Tiger Woods has long said that the secret to good golf is always being pin high. When you’re pin high, you don’t have to worry about water hazards, bunkers, or steep slopes beyond the green. You may miss right or left, but if you don’t short side yourself, you’ll likely be putting most of the time.
Though devices such as the Bushnell PinSeeker 1500 (and the SkyCaddie) are illegal for competitive play, they’re acceptable and legal for informal and handicap play. In fact, if you attend a professional tournament during a practice round, you’ll see plenty of caddies using the PinSeeker to double-check yardages.
Unlike the SkyCaddie, which uses a satellite-based global positioning system (GPS), the Bushnell PinSeeker uses a laser to calculate distances. You look through the PinSeeker and aim the LCD crosshairs at an object – a tree, the flag, the face of a bunker – and the unit sends a pulse of light. The PinSeeker measures the amount of time the light takes to bounce off of the object and return. Some simple math that includes the speed of light (which is constant) yields a yardage.
The PinSeeker measures 1.7″ x 5.1″ x 3.7″ – about the size of two sleeves of balls. It weighs only 11.9 ounces, so those that carry their bag won’t notice the additional weight. The range finder is accurate to up to 1500 yards, though only with the use of a reflector. The PinSeeker can find a flag from up to 400 yards, and trees from up to about 1000 yards. In reality, you’ll never need it for anything over 400 yards. Not while golfing, anyway.
How’s It Work?
The PinSeeker uses a single 9-volt battery. Mine has lasted through 10 rounds and shows no signs of losing power. The PinSeeker has only two buttons – a Power button and a MODE button. The two buttons provide for a simple interface and easy operation.
The single-lens eyepiece features 7x magnification and an LCD that overlays the view and upon which numbers and graphics appear. The diopter can be adjusted to +/- 4 points, so even those with poor vision should be able to view their target clearly.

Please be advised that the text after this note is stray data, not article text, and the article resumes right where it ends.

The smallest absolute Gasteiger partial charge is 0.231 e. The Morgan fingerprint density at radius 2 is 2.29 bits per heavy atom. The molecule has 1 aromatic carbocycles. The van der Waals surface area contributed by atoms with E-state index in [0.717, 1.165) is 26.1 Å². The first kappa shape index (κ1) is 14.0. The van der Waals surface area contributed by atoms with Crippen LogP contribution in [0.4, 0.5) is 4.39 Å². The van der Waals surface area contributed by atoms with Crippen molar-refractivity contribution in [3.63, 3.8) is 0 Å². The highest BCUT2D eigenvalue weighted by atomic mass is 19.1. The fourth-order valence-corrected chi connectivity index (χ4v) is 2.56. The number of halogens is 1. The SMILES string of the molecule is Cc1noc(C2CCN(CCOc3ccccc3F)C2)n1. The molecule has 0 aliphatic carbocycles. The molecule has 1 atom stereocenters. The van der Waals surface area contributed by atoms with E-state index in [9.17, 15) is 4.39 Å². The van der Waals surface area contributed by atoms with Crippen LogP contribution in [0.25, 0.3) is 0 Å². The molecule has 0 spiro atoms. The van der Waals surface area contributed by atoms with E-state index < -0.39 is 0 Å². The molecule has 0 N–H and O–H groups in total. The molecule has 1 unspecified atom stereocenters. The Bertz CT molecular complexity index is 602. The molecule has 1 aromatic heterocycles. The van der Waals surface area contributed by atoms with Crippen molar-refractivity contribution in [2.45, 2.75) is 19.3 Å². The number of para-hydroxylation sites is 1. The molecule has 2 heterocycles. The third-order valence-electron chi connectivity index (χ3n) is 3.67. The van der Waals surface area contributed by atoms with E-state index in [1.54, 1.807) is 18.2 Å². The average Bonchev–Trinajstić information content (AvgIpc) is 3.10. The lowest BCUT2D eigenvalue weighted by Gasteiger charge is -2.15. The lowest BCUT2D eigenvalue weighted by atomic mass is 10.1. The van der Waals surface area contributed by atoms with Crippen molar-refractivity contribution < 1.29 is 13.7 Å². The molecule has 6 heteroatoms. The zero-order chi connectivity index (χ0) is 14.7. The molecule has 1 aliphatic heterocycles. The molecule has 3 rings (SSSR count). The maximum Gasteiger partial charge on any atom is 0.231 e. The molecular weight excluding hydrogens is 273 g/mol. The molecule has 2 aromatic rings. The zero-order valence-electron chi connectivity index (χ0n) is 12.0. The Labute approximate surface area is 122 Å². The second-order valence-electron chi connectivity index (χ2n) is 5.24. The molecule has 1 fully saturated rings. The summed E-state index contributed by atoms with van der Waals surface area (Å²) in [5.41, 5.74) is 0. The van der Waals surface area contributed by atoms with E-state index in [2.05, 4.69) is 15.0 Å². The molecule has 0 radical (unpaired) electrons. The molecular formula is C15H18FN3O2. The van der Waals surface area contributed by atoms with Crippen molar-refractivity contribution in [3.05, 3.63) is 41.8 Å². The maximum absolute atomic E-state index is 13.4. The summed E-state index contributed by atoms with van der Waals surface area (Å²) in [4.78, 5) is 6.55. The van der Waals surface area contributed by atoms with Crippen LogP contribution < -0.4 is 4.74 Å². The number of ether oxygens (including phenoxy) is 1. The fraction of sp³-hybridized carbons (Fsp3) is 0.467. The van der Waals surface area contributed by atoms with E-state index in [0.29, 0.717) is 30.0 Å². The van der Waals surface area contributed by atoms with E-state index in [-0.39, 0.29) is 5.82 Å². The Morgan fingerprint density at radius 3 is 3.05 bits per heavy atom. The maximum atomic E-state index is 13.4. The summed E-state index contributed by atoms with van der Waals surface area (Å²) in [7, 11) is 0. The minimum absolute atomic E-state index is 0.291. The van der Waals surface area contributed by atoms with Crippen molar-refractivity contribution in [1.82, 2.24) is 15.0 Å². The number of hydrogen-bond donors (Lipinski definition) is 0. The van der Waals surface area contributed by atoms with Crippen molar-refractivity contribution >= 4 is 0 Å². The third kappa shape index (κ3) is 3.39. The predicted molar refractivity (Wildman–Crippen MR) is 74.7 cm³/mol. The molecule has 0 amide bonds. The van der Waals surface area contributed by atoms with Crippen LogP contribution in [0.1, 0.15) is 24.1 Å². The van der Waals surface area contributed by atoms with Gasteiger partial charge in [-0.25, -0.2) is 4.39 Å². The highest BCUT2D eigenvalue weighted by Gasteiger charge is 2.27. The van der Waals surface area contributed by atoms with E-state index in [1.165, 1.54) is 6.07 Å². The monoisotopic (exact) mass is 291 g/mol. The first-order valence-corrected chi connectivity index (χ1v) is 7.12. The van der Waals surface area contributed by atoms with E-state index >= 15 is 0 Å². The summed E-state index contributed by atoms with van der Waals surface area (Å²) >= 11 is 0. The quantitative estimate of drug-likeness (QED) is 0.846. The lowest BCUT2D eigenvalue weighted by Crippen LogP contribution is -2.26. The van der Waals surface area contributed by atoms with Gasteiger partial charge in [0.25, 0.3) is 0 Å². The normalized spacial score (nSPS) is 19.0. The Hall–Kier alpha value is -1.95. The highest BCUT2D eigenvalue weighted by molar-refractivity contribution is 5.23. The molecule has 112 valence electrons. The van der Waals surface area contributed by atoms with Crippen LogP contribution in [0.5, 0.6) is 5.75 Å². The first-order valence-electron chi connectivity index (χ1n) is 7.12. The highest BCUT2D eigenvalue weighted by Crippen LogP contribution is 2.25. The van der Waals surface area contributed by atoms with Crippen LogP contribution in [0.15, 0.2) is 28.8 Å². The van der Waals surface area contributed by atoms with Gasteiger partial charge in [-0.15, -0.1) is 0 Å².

The PinSeeker measures in yards and meters (pushing MODE for five seconds toggles between the two) to within +/- 1 yard or meter. It also features three different modes: Scan, PinSeeker, and PinSeeker with Slope. Scan mode allows you to scan slowly along a tree line while the LCD updates its measured yardage. This mode is useful if you’re standing on the tee looking for a good yardage to a tree line, a creek, or a series of fairway bunkers, but won’t be terribly useful on courses with which you are familiar.
The real gem is the PinSeeker mode, or the PinSeeker with Slope mode. PinSeeker mode attempts to find the flag among a sea of highly reflective trees. It does so by acquiring multiple signals and then displaying the distance to the shortest. The theory makes sense, and in practice that theory held up. You’ve got to be careful to avoid overhanging limbs, though, as occasionally the laser will bounce light off of them and you’ll get an unusual yardage.
I use my PinSeeker “with Slope” 99% of the time. If you have 140 yards to an elevated green, it’s tough to approximate how long the hole is playing. The PinSeeker is pre-programmed with average club distances and trajectories, and measures the slope to +/- 1 degree. Point the PinSeeker at the flag, hold the Power button to acquire the distance, and let go of the Power button to check the slope. If you’ve got 140 yards to the pin and the flag is +3°, the PinSeeker uses its built-in distance and trajectory tables to tell you that the hole is playing 151 yards – an extra club. Quite handy!